In laymen's terms, what's wrong with the surface temperature readings that are widely used to make the case for global warming?

First is the placement of the temperature stations. They're placed in convenient locations that might be in a parking lot or near a house and thus get extra heating from these human structures. Over time, there's been the development of areas into farms or buildings or parking lots. Also, a number of these weather stations have become electronic, and many of them were moved to a place where there is electricity, which is usually right outside a building. As a result, there's a natural warming tendency, especially in the nighttime temperatures, that has been misinterpreted as greenhouse warming.

Are there any negative consequences to this localized warming?

It's a small impact, but there is an indication that major thunderstorms are more likely to form downwind of major cities like St. Louis and Atlanta. The extra heating of the city causes the air to rise with a little more punch.

Have you been able to confirm your satellite temperature readings by other means?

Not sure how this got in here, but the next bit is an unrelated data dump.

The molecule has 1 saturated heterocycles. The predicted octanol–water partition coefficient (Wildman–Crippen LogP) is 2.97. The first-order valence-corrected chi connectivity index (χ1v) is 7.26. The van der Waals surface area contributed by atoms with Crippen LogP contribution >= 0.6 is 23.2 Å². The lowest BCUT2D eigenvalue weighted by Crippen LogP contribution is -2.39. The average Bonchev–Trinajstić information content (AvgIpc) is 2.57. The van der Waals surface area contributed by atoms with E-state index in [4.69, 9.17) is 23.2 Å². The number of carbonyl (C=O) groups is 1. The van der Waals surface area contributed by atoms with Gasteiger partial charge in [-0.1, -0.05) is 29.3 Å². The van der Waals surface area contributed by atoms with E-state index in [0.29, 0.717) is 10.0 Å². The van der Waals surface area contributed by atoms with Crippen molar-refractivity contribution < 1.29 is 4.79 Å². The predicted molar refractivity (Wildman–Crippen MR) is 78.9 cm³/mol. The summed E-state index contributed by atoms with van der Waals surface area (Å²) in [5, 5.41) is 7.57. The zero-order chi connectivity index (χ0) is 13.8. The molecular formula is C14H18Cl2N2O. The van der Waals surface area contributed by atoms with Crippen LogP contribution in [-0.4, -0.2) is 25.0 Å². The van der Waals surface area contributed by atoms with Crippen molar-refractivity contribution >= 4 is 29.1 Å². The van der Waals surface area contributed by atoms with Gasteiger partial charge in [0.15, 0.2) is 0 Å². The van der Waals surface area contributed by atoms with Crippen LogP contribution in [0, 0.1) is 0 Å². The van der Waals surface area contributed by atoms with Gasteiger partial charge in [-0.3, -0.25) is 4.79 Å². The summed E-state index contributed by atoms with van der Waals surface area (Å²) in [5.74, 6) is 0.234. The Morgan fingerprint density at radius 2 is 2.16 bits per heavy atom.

Weather balloons. We take satellite shots at the same place where the balloon is released so we're looking at the same column of air. Our satellite data compares exceptionally well to the balloon data.

During your House Ways and Means testimony, you showed a chart juxtaposing predictions made by NASA's Jim Hansen in 1988 for future temperature increases against the actual recorded temperature increases over the past 20 years. Not only were the actual increases much lower, but they were lower than what Hansen expected if there were drastic cuts in CO2 emissions - which of course there haven't been. [Hansen is a noted scientist who was featured prominently in Al Gore's global warming documentary, "An Inconvenient Truth."] Hansen was at that hearing. Did he say anything to you afterwards?